Receiving the Message Pastoral Counseling as Conduit
So, in my last blog, I sort of jogged around the idea of Pastoral Counseling being an avenue for God to work through the counselor and the client in ways that help both of them grow in faith and in health. I mean for this blog to be a continuation of that, but to highlight another avenue of how Pastoral Counseling calls the counselor to be closer to God through the vessel of the client’s experience’s. First, as you will find is typical of me, I will offer a real life example.
No too long ago, I went through a struggle of my own, involving much anxiety, doubt and the feeling of disconnection from and the feeling of being unloved by God Himself. (Important distinction. In my brain, I knew I wasn’t unloved by God, I just felt that way.) This was a particularly rough time for me, having to try and create my own feelings of love and situations in which I could receive tangible evidence that God and those in my life really truly loved me.
Fast forward a few months–a few, agonizing months–at which point I had tried basically everything I was comfortable trying to do in order to even feel consistently content with my own life. The sessions I held in those months with clients at work were helpful and therapeutic for sure, but I noticed a passive resistance to include faith or religion in treatment, mostly because I didn’t believe I was credible enough or capable of offering that kind of support, since I felt it lacking in myself in general. Months and months filled with prayers asking for any sort of recognition from God had gone by and I was literally aching for any small hint that would convince me my prayers weren’t in vain.
Not knowing how else to handle my anxiety, I finally reached out to a close friend, one whom I knew would be able to assuage my anxiety and affirm and evaluate the doubts I had been having about myself, and how loved I was. And she did, rather tactfully, provide me with validation, affirmation and peace of mind that what my anxiety had been telling me was wrong. Most importantly, she convinced me that I was loved by God and those whom I was close to.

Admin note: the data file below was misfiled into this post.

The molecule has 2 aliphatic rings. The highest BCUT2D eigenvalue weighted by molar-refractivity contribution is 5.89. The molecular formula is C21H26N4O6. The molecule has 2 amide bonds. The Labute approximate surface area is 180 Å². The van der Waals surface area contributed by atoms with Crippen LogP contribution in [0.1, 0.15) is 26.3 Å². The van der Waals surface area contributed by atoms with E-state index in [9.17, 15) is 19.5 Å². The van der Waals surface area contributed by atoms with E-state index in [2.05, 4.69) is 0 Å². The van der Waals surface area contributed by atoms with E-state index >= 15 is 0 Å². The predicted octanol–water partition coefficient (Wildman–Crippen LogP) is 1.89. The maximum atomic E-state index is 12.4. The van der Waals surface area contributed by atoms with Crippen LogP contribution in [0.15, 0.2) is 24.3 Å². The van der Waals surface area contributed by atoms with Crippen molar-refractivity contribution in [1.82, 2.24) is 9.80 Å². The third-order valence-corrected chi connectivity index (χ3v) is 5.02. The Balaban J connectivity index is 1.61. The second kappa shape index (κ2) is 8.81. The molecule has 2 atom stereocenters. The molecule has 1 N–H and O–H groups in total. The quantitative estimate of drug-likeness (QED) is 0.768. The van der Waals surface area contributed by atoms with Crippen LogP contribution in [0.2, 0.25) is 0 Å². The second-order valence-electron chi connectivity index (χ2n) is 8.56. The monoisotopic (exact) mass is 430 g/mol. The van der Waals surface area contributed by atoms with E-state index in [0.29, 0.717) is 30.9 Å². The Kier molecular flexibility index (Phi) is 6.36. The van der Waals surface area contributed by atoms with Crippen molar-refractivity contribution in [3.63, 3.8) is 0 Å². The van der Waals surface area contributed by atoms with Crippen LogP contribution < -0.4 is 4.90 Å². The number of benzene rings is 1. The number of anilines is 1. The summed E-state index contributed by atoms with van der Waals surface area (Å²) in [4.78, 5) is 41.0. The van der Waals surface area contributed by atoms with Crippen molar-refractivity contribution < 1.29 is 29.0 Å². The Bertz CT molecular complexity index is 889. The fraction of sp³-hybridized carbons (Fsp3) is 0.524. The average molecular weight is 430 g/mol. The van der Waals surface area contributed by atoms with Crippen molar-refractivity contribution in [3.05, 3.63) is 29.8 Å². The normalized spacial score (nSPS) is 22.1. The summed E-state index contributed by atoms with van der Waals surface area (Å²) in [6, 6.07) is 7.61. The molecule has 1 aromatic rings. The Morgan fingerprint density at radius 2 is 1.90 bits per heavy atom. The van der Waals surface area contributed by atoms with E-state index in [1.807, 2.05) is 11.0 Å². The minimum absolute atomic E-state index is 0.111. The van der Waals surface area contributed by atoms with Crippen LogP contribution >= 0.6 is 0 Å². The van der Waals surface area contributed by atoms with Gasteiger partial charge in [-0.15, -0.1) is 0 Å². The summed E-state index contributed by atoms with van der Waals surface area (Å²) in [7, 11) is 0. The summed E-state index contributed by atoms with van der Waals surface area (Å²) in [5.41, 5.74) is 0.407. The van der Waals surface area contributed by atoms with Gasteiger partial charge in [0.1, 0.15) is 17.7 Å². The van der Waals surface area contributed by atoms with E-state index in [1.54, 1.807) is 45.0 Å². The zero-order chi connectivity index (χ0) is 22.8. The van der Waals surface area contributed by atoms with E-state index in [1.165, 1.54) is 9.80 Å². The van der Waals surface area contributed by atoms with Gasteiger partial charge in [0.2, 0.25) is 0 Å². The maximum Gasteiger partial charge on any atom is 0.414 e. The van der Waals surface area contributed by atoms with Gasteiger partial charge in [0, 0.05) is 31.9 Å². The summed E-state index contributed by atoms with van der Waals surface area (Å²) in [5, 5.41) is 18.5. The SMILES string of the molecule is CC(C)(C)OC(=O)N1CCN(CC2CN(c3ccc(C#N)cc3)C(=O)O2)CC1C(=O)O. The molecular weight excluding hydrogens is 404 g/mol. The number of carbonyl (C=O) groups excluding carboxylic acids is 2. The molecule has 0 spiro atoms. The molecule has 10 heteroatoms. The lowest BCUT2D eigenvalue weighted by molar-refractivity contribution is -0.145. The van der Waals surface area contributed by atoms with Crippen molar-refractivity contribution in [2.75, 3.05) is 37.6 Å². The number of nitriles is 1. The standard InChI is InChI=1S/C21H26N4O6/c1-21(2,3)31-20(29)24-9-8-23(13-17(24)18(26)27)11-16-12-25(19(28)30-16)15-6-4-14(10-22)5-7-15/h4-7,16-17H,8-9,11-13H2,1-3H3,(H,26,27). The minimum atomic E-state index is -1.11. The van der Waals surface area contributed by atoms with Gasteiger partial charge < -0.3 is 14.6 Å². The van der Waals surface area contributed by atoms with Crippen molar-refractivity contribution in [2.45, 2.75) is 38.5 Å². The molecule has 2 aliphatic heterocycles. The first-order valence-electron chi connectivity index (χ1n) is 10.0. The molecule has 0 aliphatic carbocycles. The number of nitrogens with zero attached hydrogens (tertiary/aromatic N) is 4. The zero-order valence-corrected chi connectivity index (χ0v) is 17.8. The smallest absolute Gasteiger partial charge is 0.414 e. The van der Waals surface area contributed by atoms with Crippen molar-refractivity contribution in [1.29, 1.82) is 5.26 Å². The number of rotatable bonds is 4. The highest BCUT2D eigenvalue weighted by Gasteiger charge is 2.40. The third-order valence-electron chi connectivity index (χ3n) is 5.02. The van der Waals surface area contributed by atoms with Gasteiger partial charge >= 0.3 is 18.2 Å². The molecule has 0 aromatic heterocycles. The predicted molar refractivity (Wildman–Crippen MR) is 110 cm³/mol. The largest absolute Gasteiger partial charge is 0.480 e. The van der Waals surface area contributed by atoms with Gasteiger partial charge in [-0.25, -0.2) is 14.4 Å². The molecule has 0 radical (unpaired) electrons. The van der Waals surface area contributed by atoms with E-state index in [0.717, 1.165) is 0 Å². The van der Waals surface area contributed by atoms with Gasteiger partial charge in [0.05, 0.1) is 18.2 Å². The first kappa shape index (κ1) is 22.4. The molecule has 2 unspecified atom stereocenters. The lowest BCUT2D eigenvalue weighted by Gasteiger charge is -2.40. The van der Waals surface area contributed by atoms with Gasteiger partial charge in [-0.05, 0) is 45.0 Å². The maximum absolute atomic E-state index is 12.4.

This definitely improved my outlook on life, and removed my anxiety completely. However, something was still missing. I was feeling much better, but not complete.
Fast forward a month or so, which at this point was several days ago. I had one individual session scheduled for the day as the rest of my work schedule wouldn’t allow me to see anyone else. A young man I have been counseling for several months, who has been clean of drug use–his presenting problem–for over 4 months and making incremental strides in his recovery, and dealing with his own self doubt self esteem, came to my office and began telling me of his weekend, which involved a funeral for his uncle who had lived a whole year longer than he was told he would by his doctors.
Midway through his story, he stopped and said, “Oh, and I have some things for you!” He reached into his hoodie pocket and pulled out two things: A small wooden disk, with tree bark still around it, and a small corked bottle with a tiny seed in it. He explained to me that his uncle had been struggling with his own self doubt and particularly the feeling of being unloved by God.
Toward the end of his life he had supposedly found peace in God and came to really feel that love he always believed in but never felt. At his funeral, these two items–the slide of tree, which had the words “You are loved” handwritten in the center, and the seed, a small mustard seed in a bottle, were given out as a sign of remembrance for his uncle and as a reminder of what his uncle would have wanted to share with others.
My client finished his story by explaining that, although he wasn’t particularly religious, he believed those two things were something I should have, and that he had made sure to pick them up particularly for me, since he wanted me, personally, to have the message.
As I write this part, I admit I get the shivers thinking about how gripping this moment was. This young man had no idea how “religious” I am, or would like to be, and he certainly had no way of knowing my personal struggle with these exact problems–seriously, the exact same issues–and yet he felt the need to transfer this message to me personally.
If my point in this entry isn’t clear, I don’t know how to better explain it. The counseling I do is, for lack of better term, secular and not within a pastoral setting. However, God found me there, through a client who was reportedly not very much into “that kind of thing.” How much more easily, swiftly, and powerfully can God find someone, client or counselor, in Pastoral Counseling? I can’t imagine.